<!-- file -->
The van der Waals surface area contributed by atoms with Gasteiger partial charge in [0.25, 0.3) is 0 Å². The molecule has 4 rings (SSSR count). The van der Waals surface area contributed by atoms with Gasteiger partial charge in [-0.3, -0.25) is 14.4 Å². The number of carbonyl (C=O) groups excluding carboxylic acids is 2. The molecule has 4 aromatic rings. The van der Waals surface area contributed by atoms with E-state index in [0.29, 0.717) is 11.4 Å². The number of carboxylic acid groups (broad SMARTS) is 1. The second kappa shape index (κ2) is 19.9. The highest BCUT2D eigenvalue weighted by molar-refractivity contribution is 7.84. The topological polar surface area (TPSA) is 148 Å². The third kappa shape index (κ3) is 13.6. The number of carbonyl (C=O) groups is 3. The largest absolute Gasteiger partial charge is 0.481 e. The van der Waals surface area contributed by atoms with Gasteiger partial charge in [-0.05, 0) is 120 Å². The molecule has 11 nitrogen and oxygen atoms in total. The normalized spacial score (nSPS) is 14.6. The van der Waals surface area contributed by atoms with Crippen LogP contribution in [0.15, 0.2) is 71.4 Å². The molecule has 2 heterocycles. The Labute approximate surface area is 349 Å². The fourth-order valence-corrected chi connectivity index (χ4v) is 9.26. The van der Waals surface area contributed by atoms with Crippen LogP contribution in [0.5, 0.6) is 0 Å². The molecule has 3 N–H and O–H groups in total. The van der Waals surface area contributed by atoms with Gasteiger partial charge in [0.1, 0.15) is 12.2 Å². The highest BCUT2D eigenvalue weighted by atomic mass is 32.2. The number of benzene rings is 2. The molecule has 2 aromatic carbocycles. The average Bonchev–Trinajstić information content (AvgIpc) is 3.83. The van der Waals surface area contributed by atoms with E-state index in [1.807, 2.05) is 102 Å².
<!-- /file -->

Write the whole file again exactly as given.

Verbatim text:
The van der Waals surface area contributed by atoms with Gasteiger partial charge in [0.25, 0.3) is 0 Å². The molecule has 4 rings (SSSR count). The van der Waals surface area contributed by atoms with Gasteiger partial charge in [-0.3, -0.25) is 14.4 Å². The number of carbonyl (C=O) groups excluding carboxylic acids is 2. The molecule has 4 aromatic rings. The van der Waals surface area contributed by atoms with E-state index in [0.29, 0.717) is 11.4 Å². The number of carboxylic acid groups (broad SMARTS) is 1. The second kappa shape index (κ2) is 19.9. The highest BCUT2D eigenvalue weighted by molar-refractivity contribution is 7.84. The topological polar surface area (TPSA) is 148 Å². The third kappa shape index (κ3) is 13.6. The number of carbonyl (C=O) groups is 3. The largest absolute Gasteiger partial charge is 0.481 e. The van der Waals surface area contributed by atoms with Gasteiger partial charge in [-0.05, 0) is 120 Å². The molecule has 11 nitrogen and oxygen atoms in total. The normalized spacial score (nSPS) is 14.6. The van der Waals surface area contributed by atoms with Crippen LogP contribution in [0.15, 0.2) is 71.4 Å². The molecule has 2 heterocycles. The Labute approximate surface area is 349 Å². The fourth-order valence-corrected chi connectivity index (χ4v) is 9.26. The van der Waals surface area contributed by atoms with Crippen LogP contribution in [0.5, 0.6) is 0 Å². The molecule has 3 N–H and O–H groups in total. The van der Waals surface area contributed by atoms with Gasteiger partial charge in [0.1, 0.15) is 12.2 Å². The highest BCUT2D eigenvalue weighted by atomic mass is 32.2. The number of benzene rings is 2. The molecule has 2 aromatic carbocycles. The average Bonchev–Trinajstić information content (AvgIpc) is 3.83. The van der Waals surface area contributed by atoms with E-state index in [1.807, 2.05) is 102 Å².